Dharma Gleanings


cynthia rich


Ajahn Maha Boowa speaks of two dharmas: the Dharma that comes to us from talks, readings or sutra studies, and what he calls “forest dharma,” the dharma of our personal experience, what we glean from those experiences and experiments that make up our individual practice. These gleanings, then, represent my “forest dharma,” however much they are infused by the Dharma I have exposed myself to continuously through these years. They encapsulate fifteen years of sincere practice by one woman as she stumbled along the path, a record of moments when she felt she had clarity and could trust the road beneath her feet.

I wrote them to preserve for myself the clarities I encountered. I have collected them on this website partly to serve as a record of this voyage. Susan Salzburg’s name for what Ajahn Boowa calls “forest dharma” is “self-witness truth.” These gleanings, whatever defilements may intrude, are my witness. They are presented here as an offering of gratitude to the Buddha and the Universe for the incomparable gifts of practice.


A Short Guide to Dharma Gleanings

These are gleanings from fifteen years of serious Buddhist practice spent, not in India or Spirit Rock, but in my home town of San Diego. These are the insights that gave me the joy of savoring and nourishing the spiritual growth of my life, while I brought an end (May 2007) to a half-century of political activism, came to serve a a Spiritual Care Counselor at UCSD Medical Center (May 2008-present), joined my life with a new partner and fellow practitioner (April 2006) and six years later separated from her with mutual love and respect (March 2012), both of having learned in that time the art of practicing more deeply and effectively with darkness and suffering whenever they would arise from the depths of Little Cynthia or Little Bettina (e.g. October 2009, June 2010, December 2012). In these years I found peace with memory loss and a recurring and disturbing condition (similar to depression, however induced by a sinus reaction) of sloth and torpor (e.g. January 2006, April, July and December 2007, December 2008).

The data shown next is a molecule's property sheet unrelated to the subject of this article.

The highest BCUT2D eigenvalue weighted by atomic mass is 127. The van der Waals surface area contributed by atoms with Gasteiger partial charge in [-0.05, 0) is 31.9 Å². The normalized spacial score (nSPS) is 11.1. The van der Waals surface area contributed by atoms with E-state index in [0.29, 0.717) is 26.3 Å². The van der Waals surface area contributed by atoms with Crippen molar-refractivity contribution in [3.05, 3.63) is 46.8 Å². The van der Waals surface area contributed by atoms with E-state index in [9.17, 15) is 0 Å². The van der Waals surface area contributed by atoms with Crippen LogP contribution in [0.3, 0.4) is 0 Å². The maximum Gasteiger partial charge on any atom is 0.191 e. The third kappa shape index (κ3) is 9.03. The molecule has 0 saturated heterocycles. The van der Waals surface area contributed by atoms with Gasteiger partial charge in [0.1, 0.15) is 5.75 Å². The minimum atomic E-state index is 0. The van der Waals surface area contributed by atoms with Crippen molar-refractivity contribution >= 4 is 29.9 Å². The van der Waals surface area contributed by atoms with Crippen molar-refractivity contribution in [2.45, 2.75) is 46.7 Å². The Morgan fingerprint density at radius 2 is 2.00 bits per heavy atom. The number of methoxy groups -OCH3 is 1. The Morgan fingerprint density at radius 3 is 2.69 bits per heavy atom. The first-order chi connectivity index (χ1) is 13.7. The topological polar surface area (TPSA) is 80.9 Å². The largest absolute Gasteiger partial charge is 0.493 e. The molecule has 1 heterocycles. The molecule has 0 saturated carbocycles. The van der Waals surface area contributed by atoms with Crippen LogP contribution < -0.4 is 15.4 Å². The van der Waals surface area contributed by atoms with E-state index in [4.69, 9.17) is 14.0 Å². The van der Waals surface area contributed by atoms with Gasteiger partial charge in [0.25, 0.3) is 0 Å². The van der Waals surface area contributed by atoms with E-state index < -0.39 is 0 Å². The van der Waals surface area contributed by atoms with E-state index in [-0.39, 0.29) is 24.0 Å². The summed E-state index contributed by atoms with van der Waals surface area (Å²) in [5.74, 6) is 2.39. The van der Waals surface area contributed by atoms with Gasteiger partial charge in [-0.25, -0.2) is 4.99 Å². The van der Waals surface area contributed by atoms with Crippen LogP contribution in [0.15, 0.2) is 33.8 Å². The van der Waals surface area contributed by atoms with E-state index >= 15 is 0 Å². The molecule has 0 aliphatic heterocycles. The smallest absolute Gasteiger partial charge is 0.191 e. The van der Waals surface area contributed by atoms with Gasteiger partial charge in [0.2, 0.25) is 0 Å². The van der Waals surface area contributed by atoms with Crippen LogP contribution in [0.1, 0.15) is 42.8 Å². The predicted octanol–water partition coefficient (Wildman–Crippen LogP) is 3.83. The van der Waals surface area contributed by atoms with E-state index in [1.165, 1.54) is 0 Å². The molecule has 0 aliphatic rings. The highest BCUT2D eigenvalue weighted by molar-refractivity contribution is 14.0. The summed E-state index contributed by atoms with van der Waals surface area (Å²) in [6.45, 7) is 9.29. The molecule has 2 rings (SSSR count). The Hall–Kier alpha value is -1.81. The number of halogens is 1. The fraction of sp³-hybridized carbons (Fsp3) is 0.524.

In the years of First Gleanings and More Gleanings I was most absorbed with examining and deconstructing the ways of the hindrances and with developing practices that would nurture experiences of interbeing with others. Between the middle of Final Gleanings and the close of Later Gleanings I began moving more steadily into deeper experiences of non-self/emptiness.

I had some preparation for a life of serious practice. My life partner, Barbara MacDonald, and I had lived for six years in a trailer on the Anza Borrego Desert, forty-five miles from the nearest town, and in the silence and stillness and simplicity and natural beauty of that life, we found our way to a mindfulness, though we hadn’t the word for it. I had experienced years of therapy, so I knew not to be afraid to look at myself. Barbara and I had spent twenty-six years as feminists deconstructing patriarchal society, so deconstructing what the world assumes is reality didn’t feel like a foreign exercise. Since we worked primarily on the issue of ageism, I had spent time thinking about aging and death, even if not always in Buddhist ways. The five years of Barbara’s Alzheimer’s had given me the gift of living in her present moment and finding the joy in that. First Gleanings marks the beginning of traditional practice.

I have changed over these years and might express some things differently if I were writing today. What I trust most is the place these entries came from, and I hope that whoever reads them will find that they meet that place in themselves.